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Allen Memorial Library Policies and Procedures Manual: Copyright

a collection of all policies and procedures for the VCSU Allen Memorial Library


Allen Memorial Library abides by the United States Copyright Law of 1909, revised in 1976 (US Public Law 94-553, General Revision of the Copyright Law). Copying not specifically allowed by the Copyright Law, Fair Use Doctrine, or proprietor’s permission is prohibited in the university Library. We also adhere to the Digital Millennium Copyright Act of 1998, which includes (but is not limited to), copyright issues that relate to online content including Internet resources and materials utilized for distance education and to University policy on campus copyright.
According to the US Copyright Office, copyright “is a form of protection provided by the laws of the United States (title 17, U.S. Code) to the authors of ‘original works of authorship,’ including literary, dramatic, musical, artistic, and certain other intellectual works.” It applies to both published and unpublished works. Section 106 of the 1976 Copyright Act gives the copyright owner “the exclusive right” to copy or prepare derivatives from works; distribute copies to the public; perform audiovisual works in public; and/or display literary, musical, dramatic and choreographic works, pantomimes, and motion pictures and other audiovisual works.
Fair Use establishes restrictions on those rights. It allows usage of materials when certain conditions have been met. Copying for purposes such as criticism, comments, news reporting, teaching, scholarship, and research are sometimes not an infringement of copyright. Several factors are considered in determining fair use: whether the use is educational rather than commercial; the nature of the work—whether it contains plans or designs meant to be used; whether it is work meant for public viewing; the percentage used from the entire work and whether it will decrease the market value of the work.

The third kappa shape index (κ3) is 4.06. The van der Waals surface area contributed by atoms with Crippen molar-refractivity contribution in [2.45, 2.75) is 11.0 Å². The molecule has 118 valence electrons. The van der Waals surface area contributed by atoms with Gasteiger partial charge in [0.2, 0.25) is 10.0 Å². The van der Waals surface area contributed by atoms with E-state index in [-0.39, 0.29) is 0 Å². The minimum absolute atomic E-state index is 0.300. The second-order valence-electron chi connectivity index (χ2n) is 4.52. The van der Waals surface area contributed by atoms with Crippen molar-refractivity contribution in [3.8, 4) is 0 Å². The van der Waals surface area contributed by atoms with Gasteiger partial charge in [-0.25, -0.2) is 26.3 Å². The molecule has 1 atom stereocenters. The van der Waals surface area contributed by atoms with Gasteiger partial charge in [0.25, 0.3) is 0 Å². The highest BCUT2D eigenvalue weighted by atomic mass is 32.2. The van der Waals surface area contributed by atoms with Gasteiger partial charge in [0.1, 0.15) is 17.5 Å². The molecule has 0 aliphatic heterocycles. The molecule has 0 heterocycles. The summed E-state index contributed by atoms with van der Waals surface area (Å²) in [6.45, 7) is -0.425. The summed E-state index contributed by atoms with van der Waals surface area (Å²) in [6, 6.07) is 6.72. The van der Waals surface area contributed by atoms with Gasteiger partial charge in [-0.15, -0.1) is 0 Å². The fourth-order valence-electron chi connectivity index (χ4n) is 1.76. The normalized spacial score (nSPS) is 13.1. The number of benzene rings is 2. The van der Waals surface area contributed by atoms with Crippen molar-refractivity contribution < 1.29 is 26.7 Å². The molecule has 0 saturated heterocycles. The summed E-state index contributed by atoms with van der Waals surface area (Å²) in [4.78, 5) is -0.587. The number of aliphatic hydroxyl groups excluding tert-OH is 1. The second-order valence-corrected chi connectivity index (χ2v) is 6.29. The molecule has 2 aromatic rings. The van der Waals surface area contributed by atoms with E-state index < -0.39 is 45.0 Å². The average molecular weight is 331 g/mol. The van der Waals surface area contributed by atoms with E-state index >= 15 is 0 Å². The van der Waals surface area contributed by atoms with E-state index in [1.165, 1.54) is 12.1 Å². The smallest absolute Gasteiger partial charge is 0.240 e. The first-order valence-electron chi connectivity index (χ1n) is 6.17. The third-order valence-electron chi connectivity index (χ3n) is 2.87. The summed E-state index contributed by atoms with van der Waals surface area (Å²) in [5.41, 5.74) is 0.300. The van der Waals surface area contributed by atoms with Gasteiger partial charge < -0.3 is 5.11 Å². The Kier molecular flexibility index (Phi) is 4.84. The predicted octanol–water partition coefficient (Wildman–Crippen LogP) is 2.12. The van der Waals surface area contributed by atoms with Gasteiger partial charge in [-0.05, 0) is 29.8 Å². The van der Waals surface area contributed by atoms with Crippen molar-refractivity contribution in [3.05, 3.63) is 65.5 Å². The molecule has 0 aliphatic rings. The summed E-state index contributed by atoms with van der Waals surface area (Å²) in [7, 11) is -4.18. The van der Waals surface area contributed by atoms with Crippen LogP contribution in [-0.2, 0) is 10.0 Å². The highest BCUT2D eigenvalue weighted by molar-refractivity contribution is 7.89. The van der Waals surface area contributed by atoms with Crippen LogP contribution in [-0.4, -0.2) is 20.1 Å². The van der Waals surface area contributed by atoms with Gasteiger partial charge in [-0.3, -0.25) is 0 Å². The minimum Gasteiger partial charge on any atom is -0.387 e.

It is the position of the Library that the ultimate responsibility for copyright compliance belongs to the individual making the copy. When in doubt assume there is a violation of copyright law and contact the owner of copyright to request permission. Keep a copy of the request for permission and the permission granted. Library staff will assist in obtaining the necessary request forms and publishers’ addresses to request permission to copy. It is the individual’s responsibility, however, to complete the forms and contact the publisher.
Improper use of any copyrighted material may render educators liable to federal prosecution. Ignorance of the law is not defensible. Violations of the copyright law in teaching practices may subject the instructor and the institution to liability for actual and/or statutory damages. NDUS and institutional policies require adherence to copyright law.
Additional copyright information is located on the Library website and for a more comprehensive, up-to-date definition of copyright and fair use, as provided by the Copyright Office, see the US Copyright Office Web Site at
The Library makes every effort to abide by copyright law and ensure that the faculty, staff, students, and community borrowers are aware of copyright policies affecting library materials. To that end, Library staff can direct copy equipment use but individuals will make and be responsible for copying and for any resulting copyright violations.